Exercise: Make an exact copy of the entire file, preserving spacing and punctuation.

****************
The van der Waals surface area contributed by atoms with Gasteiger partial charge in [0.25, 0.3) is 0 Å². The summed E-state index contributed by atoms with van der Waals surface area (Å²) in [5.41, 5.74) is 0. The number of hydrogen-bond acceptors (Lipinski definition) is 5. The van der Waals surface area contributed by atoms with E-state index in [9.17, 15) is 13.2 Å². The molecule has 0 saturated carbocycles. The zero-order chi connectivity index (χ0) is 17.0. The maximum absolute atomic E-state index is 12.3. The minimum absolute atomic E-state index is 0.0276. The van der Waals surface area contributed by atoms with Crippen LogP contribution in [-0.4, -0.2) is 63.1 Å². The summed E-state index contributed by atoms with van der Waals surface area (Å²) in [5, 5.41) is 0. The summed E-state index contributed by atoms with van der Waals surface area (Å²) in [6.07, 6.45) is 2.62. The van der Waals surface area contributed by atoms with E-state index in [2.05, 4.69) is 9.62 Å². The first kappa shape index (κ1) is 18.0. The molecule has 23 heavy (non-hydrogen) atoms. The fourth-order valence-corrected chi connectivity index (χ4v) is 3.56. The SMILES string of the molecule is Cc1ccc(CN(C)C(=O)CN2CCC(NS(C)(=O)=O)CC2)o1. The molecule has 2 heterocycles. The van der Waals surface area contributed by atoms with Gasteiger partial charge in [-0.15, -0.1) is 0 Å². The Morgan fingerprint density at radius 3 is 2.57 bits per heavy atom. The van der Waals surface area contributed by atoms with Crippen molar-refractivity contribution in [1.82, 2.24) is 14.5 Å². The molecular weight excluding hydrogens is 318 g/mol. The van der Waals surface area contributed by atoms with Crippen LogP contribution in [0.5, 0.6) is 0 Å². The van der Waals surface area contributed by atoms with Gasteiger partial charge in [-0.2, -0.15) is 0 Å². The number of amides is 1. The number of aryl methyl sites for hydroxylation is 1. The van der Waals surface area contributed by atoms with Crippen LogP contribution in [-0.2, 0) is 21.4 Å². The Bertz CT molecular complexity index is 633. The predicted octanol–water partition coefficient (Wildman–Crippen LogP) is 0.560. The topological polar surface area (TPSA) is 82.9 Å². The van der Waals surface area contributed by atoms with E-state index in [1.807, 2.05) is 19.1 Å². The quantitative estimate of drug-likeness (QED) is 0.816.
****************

The van der Waals surface area contributed by atoms with Gasteiger partial charge in [0.25, 0.3) is 0 Å². The summed E-state index contributed by atoms with van der Waals surface area (Å²) in [5.41, 5.74) is 0. The number of hydrogen-bond acceptors (Lipinski definition) is 5. The van der Waals surface area contributed by atoms with E-state index in [9.17, 15) is 13.2 Å². The molecule has 0 saturated carbocycles. The zero-order chi connectivity index (χ0) is 17.0. The maximum absolute atomic E-state index is 12.3. The minimum absolute atomic E-state index is 0.0276. The van der Waals surface area contributed by atoms with Crippen LogP contribution in [-0.4, -0.2) is 63.1 Å². The summed E-state index contributed by atoms with van der Waals surface area (Å²) in [5, 5.41) is 0. The summed E-state index contributed by atoms with van der Waals surface area (Å²) in [6.07, 6.45) is 2.62. The van der Waals surface area contributed by atoms with E-state index in [2.05, 4.69) is 9.62 Å². The first kappa shape index (κ1) is 18.0. The molecule has 23 heavy (non-hydrogen) atoms. The fourth-order valence-corrected chi connectivity index (χ4v) is 3.56. The SMILES string of the molecule is Cc1ccc(CN(C)C(=O)CN2CCC(NS(C)(=O)=O)CC2)o1. The molecule has 2 heterocycles. The van der Waals surface area contributed by atoms with Gasteiger partial charge in [-0.15, -0.1) is 0 Å². The Morgan fingerprint density at radius 3 is 2.57 bits per heavy atom. The van der Waals surface area contributed by atoms with Crippen molar-refractivity contribution in [1.82, 2.24) is 14.5 Å². The molecular weight excluding hydrogens is 318 g/mol. The van der Waals surface area contributed by atoms with Crippen LogP contribution in [0.5, 0.6) is 0 Å². The van der Waals surface area contributed by atoms with Gasteiger partial charge in [-0.2, -0.15) is 0 Å². The number of amides is 1. The number of aryl methyl sites for hydroxylation is 1. The van der Waals surface area contributed by atoms with Crippen LogP contribution in [-0.2, 0) is 21.4 Å². The Bertz CT molecular complexity index is 633. The predicted octanol–water partition coefficient (Wildman–Crippen LogP) is 0.560. The topological polar surface area (TPSA) is 82.9 Å². The van der Waals surface area contributed by atoms with E-state index in [1.807, 2.05) is 19.1 Å². The quantitative estimate of drug-likeness (QED) is 0.816.